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This article was published 4/2/2014 (1204 days ago), so information in it may no longer be current.
TWO weeks after committing more than $1 million to a fiveyear, industry-led study on ways to improve the grain-transportation and logistics system, the federal agriculture minister was back in Winnipeg proposing some immediate measures.
On Monday, Gerry Ritz announced a series of proposals that will make more timely information on the rail movement of grain available to the industry at large.
"We are taking immediate action on early recommendations by the Crop Logistics Working Group (CLWG)," said Ritz. "It has clearly identified the need for more fulsome measurement of the transportation system."
The new measures will increase the frequency from quarterly to monthly reporting then broken down week by week.
Earlier in the month, Ritz said his department would support a fiveyear, $3-million technical review led by Pulse Canada. Ritz’s department also receives input from the CLWG, which gives industry players an opportunity to provide input into the Rail Freight Service Review implementation process.
"This expanded monitoring will provide a much clearer picture for all the players, helping them improve planning and cut overall costs," said Ritz.
"The railways have to be transport. When they’re asked for 150 cars and they only spot 100, they may say historically that is what we have done. But that’s not good enough in this new era of transparency."
Although these proposals are being made at a time when farmers and grain handlers are experiencing all sorts of frustrations in trying to move an especially large crop in a timely way, these measures are not designed to create immediate relief.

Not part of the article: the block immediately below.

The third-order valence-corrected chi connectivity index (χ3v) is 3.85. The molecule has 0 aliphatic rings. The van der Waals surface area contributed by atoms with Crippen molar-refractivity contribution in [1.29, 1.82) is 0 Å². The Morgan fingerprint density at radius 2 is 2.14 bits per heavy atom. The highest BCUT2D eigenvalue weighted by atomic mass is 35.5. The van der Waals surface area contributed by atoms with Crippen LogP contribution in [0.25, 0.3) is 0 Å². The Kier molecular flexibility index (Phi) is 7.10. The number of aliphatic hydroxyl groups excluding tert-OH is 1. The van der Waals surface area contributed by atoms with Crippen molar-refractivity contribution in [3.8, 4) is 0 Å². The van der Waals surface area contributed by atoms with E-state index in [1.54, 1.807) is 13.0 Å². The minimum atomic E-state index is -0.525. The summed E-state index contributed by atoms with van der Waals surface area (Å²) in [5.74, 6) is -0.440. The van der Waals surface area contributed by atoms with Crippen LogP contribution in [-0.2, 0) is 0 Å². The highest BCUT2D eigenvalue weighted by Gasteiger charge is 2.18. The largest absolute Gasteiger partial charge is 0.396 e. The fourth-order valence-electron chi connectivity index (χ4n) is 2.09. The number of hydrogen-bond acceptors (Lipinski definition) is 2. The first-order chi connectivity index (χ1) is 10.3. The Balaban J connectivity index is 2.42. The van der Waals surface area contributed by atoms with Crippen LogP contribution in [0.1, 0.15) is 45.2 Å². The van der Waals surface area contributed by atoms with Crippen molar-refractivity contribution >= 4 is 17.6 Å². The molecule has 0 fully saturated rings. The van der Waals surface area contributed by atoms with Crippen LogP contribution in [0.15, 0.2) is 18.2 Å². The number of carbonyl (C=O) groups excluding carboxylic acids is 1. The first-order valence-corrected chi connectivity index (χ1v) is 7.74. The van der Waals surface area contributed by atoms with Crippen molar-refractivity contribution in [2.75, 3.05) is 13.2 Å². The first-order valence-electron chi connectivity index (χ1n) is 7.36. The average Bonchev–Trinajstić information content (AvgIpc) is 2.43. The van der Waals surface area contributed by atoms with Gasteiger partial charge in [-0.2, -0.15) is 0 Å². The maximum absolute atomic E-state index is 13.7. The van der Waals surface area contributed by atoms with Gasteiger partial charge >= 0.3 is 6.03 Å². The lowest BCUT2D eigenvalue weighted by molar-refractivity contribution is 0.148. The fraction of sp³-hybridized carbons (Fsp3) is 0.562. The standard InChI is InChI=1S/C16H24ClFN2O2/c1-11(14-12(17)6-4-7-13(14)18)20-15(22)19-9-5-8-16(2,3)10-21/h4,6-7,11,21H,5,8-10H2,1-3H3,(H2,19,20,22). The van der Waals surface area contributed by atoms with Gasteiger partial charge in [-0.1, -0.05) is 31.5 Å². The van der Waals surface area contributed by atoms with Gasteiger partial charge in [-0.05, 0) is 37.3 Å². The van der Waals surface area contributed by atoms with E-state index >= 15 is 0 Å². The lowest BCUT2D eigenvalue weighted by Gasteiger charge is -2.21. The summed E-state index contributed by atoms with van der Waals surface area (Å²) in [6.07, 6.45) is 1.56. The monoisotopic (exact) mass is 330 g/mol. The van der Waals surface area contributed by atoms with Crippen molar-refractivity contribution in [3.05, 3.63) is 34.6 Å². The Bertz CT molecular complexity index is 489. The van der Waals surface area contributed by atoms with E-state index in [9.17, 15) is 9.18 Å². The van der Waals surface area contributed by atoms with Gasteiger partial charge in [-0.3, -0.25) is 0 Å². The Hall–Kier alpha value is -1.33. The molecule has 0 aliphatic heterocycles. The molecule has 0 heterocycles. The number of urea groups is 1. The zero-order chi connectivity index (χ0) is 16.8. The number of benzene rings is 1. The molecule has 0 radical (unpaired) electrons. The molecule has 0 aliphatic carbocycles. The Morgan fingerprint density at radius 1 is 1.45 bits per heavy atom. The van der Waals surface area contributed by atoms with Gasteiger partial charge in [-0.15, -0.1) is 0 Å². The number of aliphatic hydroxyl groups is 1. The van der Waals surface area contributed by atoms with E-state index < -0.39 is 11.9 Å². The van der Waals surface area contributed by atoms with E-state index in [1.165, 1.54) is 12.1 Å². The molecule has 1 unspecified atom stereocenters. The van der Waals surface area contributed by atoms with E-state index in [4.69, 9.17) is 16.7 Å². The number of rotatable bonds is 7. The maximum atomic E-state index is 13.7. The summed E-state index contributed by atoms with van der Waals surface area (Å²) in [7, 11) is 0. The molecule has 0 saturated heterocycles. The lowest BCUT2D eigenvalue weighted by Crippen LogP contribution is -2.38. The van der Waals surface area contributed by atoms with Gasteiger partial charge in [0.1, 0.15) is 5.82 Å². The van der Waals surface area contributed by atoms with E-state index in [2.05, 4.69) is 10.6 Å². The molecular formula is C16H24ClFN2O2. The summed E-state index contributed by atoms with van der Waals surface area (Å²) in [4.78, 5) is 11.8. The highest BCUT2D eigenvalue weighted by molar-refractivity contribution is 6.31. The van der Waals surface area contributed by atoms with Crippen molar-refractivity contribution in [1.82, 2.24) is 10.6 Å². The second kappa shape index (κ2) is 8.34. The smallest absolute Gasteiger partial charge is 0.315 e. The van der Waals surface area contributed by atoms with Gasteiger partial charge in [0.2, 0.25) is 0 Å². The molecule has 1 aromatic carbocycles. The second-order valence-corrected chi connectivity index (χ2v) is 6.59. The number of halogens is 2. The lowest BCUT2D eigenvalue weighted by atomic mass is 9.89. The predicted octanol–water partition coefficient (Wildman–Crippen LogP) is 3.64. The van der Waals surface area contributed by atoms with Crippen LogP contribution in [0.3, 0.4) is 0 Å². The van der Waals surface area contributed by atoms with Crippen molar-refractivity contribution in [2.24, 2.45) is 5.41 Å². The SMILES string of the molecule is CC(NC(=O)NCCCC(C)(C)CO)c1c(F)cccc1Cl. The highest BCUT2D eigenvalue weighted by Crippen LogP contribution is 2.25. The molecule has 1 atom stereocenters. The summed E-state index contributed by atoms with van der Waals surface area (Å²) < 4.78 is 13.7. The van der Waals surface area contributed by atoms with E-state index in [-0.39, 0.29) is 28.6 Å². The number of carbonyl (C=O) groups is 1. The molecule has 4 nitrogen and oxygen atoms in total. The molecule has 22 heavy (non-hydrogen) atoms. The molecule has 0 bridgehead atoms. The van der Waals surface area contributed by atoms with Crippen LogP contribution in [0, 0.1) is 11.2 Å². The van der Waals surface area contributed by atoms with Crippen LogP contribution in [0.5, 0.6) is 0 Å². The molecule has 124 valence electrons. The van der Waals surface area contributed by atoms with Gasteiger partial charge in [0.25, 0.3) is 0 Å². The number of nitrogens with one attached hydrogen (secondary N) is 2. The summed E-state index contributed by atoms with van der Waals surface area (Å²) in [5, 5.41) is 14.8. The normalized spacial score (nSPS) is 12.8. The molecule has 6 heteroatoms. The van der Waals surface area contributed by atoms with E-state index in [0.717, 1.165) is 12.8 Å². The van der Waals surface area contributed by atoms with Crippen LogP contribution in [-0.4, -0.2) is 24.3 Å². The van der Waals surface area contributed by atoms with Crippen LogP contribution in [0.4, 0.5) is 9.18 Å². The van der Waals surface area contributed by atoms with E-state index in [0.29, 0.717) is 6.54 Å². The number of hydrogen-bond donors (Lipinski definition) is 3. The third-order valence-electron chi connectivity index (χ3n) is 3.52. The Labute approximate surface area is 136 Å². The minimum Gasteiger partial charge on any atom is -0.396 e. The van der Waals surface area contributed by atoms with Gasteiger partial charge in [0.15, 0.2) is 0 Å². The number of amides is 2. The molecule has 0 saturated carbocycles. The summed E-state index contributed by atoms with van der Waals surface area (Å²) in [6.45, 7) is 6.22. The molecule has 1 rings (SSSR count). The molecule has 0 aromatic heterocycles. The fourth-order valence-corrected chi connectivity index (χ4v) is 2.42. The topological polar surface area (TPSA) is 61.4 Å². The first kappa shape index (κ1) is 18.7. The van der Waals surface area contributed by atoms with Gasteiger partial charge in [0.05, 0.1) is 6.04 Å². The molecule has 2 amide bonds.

"Some of what has been announced today are the kinds of things we have been asking for," said Dan Maizer, vice-president of Keystone Agricultural Producers. "It basically boils down to transparency. Who’s making the orders? How are they being completed? How many are being thrown to the side? These have been longstanding questions." Rightly or wrongly, many fingers have been pointed at the railways for being somewhere around 40,000 cars behind schedule. They say they have moved significantly more grain this year compared with the five-year average but Ritz said they acknowledge improvements can be made.
Mark Hallman, a spokesman for Canadian National Railway, said CN is reviewing the proposed information- sharing measures announced on Monday. He said some of that information is already in the public domain.
"CN currently makes public the car orders planned to be spotted at grain elevators during the current crop week and the week proceeding it, the outstanding orders at the end of the current crop week, as well as future weekly orders beyond the current crop week, Hallman said in an email exchange.
"It also provides a monthly average of the grain hoppers spotted at elevators per week."
Ritz said he had meetings planned with railway officials later Monday.
A spokesman for Canadian Pacific said, "CP is prepared to work with the federal government and stakeholders at examining the entire supply-chain system in Canada at the same time recognizing in a year that the crop size was at extraordinary levels and a period of extreme weather, CP moved record carloads of grain."